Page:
There’s a nice article making the rounds by Kimberly Winston of the Religion News Service about the “We Are Atheism” campaign:
“It’s time for us to all stand up, speak out and be counted,” said Amanda Brown, 25, one of the co-founders. “It is time for us to put up our videos and change the face of atheism. We want people to see we are normal people who have children and lives and do good in the community.”
Brown was inspired to start the campaign with her husband and a friend when she attended a talk by Jessica Ahlquist, a teenage atheist who was taunted and bullied after she objected to a “school prayer” banner hung in her Rhode Island high school.
I posted about the campaign when it launched and even contributed a video for it. I know what this campaign is about.
It’s about letting other atheists know that they’re not alone, that they have support from the larger secular community, that we know what they’re going through, that it gets better.
Bobby Ross Jr. at Get Religion misses that point completely. He’s upset because this article about “evangelical atheists” (his words) doesn’t fact check the stories of the atheists or feature any religion scholars:
… while the heroes in the story are quoted by name, the villains — those God-believers out there allegedly persecuting atheists — are left vague and nameless. No one who believes in a higher power get to react to the atheists. No one gets to debate the facts in any of these clashes. No one engages in dialogue. No traditional theologians are enlisted to discuss whether, in fact, the atheists are becoming a religious group. Minus the F-word (faith), that is.
Maybe I’m alone, but I read this type of story and want to scream: Wait a minute! I believe in God, and I think atheists are wrong, but this is a free country and they have every right not to believe. Is it asking too much to want to see that point of view reflected?
My point is this: If we’re going to keep reading evangelical atheist stories, wouldn’t it be nice to see journalists approach this topic from a wider, more diverse, perspective? Wouldn’t it be nice to see some believers and scholars quoted? Wouldn’t it be nice to see some actual journalistic skepticism brought to the atheists’ publicity campaigns?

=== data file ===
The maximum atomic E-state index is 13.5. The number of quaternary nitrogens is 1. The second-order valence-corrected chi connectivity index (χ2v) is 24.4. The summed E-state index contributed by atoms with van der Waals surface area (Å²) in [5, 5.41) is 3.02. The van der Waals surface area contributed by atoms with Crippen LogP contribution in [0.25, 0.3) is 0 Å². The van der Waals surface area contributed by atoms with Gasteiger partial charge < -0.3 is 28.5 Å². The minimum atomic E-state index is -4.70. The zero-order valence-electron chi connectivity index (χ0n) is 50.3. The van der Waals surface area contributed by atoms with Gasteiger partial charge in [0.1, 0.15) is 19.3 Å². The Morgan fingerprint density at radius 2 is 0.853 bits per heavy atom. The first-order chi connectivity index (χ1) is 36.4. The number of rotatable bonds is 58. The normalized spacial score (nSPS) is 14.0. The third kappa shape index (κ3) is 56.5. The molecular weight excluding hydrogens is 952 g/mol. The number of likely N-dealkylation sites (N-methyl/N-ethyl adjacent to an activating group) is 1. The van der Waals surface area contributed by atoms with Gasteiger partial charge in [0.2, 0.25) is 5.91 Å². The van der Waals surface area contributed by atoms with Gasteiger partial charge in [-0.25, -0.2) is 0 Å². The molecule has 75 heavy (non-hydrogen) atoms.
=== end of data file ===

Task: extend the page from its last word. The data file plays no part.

Yes, Bobby, you’re alone on this.
As I wrote on his site, this story doesn’t deserve a Christian reaction. It’s not about them. It’s about the atheists who have been treated badly as a result of things that are said by Christians/pastors/etc. It about letting other atheists know that we can be out and proud and it doesn’t always hurt us — even in conservative areas.
There’s no need for a Christian perspective. There’s no argument being made where we need to hear a dissenting view. There’s nothing they can offer to shine more light on this piece. You want to know more about the Jessica Ahlquist case? Read the dozens of articles that have already been written about her. Those articles name names and point out exactly who the ignorant bigots are. Ditto with Damon Fowler and everybody else who has suffered at the hands of some Christians.
We also don’t need a Christian to tell us that not all Christians are bad people. We know that. We know many Christians are good, kind people who would never condone bullying. The “We Are Atheism” videos don’t suggest otherwise.
Ross says he wants a “scholar” quoted in the piece. Why? To point out that atheists are a growing demographic? It wouldn’t matter even if we weren’t.
He also asks for “journalistic skepticism” without pointing out what we ought to be skeptical of… I didn’t see any glaring errors, but feel free to point out the dubious facts to me, and I’ll get answers.
This is the kind of response one would expect from a Christian who gets defensive because he read an article portraying atheists in a positive light.
Can’t have that happening now, can we?